Alexandra Watkins

#437: How to Create Super Sticky Brand Names to Soup Up Your Story

#437: How to Create Super Sticky Brand Names to Soup Up Your Story

“What’s in a name?” Shakespeare asked in his Play Romeo & Juliet.

“That which we call a rose by any other name would smell just as sweet,” he proclaims suggesting that the name of things is irrelevant.

But Shakespeare didn’t live in the noisy times that we do now.

You and your customers have abundant choices on who to work for, what to buy, and where to eat. Powerful, illustrative names send a laser signal that catches attention.

If you don’t have a name that provides immediate meaning, piques interest or conveys who you are, what you stand for, and what you offer, then you will remain lost in the overgrown thicket of competition in the cacophony of communication we all compete in.

If you’re in need of a name, you’re in luck. Because today, the international queen of naming herself, Alexandra Watkins, will share with you how to come up with a super sticky, and even greasy, name.

Alexandra Watkins is a leading and outspoken authority on brand names with buzz. For nearly 20 years, she and her naming firm, Eat My Words, have created love-at-first-sight brand names for countless companies including Amazon, Coca-Cola, Disney, Twitter, and Google.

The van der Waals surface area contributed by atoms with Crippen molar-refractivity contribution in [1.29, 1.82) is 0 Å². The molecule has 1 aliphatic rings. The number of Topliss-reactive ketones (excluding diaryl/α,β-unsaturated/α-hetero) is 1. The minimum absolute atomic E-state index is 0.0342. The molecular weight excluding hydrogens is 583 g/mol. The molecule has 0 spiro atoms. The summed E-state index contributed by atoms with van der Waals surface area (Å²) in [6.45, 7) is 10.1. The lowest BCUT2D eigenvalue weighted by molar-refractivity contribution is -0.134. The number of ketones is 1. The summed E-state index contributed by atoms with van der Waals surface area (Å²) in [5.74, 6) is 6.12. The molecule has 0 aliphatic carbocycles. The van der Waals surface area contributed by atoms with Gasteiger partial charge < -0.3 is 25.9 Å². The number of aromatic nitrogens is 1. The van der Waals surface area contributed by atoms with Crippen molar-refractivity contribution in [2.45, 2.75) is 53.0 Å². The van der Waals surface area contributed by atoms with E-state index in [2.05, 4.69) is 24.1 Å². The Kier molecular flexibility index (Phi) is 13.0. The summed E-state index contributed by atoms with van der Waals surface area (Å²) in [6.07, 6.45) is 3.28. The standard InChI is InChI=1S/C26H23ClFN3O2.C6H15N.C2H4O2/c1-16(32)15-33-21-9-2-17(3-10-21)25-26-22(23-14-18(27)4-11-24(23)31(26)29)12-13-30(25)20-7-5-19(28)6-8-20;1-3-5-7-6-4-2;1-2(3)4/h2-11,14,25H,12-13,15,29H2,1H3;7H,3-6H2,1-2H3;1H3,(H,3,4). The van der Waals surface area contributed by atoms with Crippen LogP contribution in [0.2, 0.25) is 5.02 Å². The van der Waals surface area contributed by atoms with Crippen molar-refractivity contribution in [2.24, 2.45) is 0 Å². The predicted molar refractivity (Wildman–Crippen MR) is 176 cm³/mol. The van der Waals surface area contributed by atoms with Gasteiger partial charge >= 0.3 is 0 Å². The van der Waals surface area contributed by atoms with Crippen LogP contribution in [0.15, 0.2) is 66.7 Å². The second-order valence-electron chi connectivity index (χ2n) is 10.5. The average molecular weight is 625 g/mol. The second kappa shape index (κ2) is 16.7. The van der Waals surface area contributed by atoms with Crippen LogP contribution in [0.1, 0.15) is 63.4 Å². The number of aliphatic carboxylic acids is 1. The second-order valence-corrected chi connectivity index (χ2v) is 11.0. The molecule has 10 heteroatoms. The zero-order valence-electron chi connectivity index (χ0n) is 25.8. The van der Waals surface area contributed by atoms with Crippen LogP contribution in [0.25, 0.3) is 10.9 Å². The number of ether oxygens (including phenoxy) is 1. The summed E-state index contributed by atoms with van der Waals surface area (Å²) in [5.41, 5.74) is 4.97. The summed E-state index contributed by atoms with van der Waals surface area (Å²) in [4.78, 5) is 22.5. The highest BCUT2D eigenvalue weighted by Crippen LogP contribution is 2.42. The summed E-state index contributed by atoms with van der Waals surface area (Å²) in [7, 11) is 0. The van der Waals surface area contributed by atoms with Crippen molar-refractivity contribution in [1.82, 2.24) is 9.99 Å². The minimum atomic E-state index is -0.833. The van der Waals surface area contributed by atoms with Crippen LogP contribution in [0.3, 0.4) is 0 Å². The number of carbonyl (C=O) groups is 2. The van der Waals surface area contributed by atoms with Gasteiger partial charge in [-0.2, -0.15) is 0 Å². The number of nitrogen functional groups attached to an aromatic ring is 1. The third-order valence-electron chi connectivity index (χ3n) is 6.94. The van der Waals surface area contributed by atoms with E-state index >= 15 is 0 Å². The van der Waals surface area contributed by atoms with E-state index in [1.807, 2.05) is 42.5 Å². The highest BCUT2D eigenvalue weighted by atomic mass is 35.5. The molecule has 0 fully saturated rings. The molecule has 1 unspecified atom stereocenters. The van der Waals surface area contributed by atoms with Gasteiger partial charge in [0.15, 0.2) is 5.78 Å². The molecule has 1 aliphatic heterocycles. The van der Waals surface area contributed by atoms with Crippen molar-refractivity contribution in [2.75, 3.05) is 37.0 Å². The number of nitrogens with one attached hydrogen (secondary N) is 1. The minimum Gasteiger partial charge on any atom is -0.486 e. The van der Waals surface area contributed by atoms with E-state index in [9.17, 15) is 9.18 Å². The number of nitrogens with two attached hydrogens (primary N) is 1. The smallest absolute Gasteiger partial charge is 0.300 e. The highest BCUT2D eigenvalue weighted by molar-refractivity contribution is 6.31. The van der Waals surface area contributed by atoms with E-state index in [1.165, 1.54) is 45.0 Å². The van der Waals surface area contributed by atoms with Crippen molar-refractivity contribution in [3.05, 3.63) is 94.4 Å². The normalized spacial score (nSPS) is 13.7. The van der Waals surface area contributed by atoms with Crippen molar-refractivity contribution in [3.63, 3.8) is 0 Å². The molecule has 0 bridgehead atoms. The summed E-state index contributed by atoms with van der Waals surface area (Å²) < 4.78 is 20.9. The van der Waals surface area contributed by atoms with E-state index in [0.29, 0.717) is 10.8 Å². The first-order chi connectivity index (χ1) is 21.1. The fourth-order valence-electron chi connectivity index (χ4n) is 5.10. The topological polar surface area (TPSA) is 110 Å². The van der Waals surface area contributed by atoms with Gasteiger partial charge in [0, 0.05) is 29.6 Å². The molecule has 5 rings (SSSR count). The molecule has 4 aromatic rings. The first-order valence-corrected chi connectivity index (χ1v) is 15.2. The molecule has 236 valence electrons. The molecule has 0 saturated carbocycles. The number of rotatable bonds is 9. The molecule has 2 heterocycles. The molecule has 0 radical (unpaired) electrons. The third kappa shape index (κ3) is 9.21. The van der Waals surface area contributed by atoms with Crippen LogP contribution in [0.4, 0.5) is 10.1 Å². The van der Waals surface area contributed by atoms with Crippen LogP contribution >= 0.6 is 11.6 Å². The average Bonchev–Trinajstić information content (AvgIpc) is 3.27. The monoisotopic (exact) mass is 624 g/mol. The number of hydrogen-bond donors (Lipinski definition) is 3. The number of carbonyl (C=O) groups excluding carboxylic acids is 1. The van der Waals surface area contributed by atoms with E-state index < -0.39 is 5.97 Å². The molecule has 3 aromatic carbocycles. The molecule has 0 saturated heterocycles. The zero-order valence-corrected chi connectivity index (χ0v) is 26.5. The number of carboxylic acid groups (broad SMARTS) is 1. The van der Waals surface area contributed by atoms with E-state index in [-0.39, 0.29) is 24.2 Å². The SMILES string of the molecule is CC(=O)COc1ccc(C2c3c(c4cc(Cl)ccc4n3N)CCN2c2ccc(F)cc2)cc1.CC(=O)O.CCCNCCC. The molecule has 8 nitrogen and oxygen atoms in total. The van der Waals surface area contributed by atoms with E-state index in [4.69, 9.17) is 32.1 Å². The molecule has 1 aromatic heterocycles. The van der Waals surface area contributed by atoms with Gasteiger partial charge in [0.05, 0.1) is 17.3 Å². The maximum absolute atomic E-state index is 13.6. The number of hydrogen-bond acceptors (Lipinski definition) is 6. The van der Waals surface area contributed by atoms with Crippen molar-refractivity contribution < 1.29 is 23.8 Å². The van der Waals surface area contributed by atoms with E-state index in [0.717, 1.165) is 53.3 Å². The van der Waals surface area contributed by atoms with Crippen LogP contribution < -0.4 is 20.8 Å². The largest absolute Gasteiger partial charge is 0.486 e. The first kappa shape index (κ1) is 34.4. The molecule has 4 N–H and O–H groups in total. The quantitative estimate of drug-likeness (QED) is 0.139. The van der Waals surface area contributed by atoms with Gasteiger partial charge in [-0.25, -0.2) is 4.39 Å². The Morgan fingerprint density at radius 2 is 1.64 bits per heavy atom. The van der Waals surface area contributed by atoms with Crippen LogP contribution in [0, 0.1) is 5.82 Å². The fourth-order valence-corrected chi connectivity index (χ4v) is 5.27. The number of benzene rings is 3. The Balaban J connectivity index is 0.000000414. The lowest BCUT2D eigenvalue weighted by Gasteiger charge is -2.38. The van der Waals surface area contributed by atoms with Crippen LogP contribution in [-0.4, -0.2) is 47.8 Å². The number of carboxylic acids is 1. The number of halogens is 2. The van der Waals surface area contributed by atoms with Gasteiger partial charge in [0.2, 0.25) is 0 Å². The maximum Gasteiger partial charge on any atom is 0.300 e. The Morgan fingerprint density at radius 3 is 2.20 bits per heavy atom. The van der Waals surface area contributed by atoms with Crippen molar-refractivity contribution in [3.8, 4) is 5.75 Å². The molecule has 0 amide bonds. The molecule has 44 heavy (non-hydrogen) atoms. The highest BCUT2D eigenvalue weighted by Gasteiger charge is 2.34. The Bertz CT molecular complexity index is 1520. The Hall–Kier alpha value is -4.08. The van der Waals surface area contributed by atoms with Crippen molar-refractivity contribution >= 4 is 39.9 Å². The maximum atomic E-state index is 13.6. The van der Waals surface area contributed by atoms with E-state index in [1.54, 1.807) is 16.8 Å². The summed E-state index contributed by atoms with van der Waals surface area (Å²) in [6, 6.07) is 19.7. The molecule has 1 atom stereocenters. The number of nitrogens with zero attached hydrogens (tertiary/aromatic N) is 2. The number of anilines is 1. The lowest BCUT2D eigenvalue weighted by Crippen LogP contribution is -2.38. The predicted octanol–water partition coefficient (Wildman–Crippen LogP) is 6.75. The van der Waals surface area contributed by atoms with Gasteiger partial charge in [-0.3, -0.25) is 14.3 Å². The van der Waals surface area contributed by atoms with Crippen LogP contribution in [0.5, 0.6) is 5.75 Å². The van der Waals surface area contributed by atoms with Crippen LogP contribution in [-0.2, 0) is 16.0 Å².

Her breakthrough creativity book, Hello, My Name is Awesome: How to Create Brand Names That Stick, was named a Top 10 Marketing Book by Inc. Magazine. Her personal “Name Hall of Fame” include the Wendy’s Baconator, Neato robotic vacuum, Burger King’s Mac n’ Cheetos, Spanish language school Gringo Lingo, and frozen yogurt franchise called Spoon Me.

Alexandra helps her clients by giving them brand names that begin to tell a story. For instance, she named a vertical farming company that is feeding the world PLENTY. The name Plenty is like the cover of a book that begs to be opened. By the way, Plenty was just named one of Time Magazine’s 100 Most Influential Companies.

Now, over my nearly 40-year career in brand storytelling, I’ve had an opportunity to name lots of stuff but without the process rigor Alexandra takes her client through. I got to roll out a number of the names we developed and bounced them off of Alexandra. It was fun and kinda scary.

I am curious about what you think of her observations relative to our naming conventions.

Discussed in this episode:

  1. Put your names through the SMILE test: The 5 qualities of a super-sticky name
  2. How to use the SCRATCH test to not bumble your name.
  3. The importance of finding the right name to launch your brand story and how to do it.


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